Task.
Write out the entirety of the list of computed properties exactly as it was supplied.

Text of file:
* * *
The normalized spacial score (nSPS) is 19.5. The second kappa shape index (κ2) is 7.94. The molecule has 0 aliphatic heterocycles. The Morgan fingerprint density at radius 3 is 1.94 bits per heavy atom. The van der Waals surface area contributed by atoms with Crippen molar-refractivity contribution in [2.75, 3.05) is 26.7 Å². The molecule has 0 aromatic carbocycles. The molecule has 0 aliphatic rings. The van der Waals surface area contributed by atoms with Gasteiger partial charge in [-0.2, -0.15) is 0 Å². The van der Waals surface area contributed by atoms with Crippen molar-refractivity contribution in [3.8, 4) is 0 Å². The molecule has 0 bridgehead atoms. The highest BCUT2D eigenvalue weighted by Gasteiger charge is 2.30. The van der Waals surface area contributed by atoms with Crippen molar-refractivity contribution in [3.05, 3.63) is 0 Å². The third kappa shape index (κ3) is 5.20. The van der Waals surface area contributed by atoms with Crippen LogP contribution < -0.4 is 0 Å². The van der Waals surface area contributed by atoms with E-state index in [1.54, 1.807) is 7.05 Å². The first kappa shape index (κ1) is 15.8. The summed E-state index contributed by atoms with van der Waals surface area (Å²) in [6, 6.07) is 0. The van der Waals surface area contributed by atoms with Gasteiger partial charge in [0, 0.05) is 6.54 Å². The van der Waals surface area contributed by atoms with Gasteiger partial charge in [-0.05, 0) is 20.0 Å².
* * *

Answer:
The normalized spacial score (nSPS) is 19.5. The second kappa shape index (κ2) is 7.94. The molecule has 0 aliphatic heterocycles. The Morgan fingerprint density at radius 3 is 1.94 bits per heavy atom. The van der Waals surface area contributed by atoms with Crippen molar-refractivity contribution in [2.75, 3.05) is 26.7 Å². The molecule has 0 aromatic carbocycles. The molecule has 0 aliphatic rings. The van der Waals surface area contributed by atoms with Gasteiger partial charge in [-0.2, -0.15) is 0 Å². The van der Waals surface area contributed by atoms with Crippen molar-refractivity contribution in [3.8, 4) is 0 Å². The molecule has 0 bridgehead atoms. The highest BCUT2D eigenvalue weighted by Gasteiger charge is 2.30. The van der Waals surface area contributed by atoms with Crippen molar-refractivity contribution in [3.05, 3.63) is 0 Å². The third kappa shape index (κ3) is 5.20. The van der Waals surface area contributed by atoms with Crippen LogP contribution < -0.4 is 0 Å². The van der Waals surface area contributed by atoms with E-state index in [1.54, 1.807) is 7.05 Å². The first kappa shape index (κ1) is 15.8. The summed E-state index contributed by atoms with van der Waals surface area (Å²) in [6, 6.07) is 0. The van der Waals surface area contributed by atoms with Gasteiger partial charge in [0, 0.05) is 6.54 Å². The van der Waals surface area contributed by atoms with Gasteiger partial charge in [-0.05, 0) is 20.0 Å².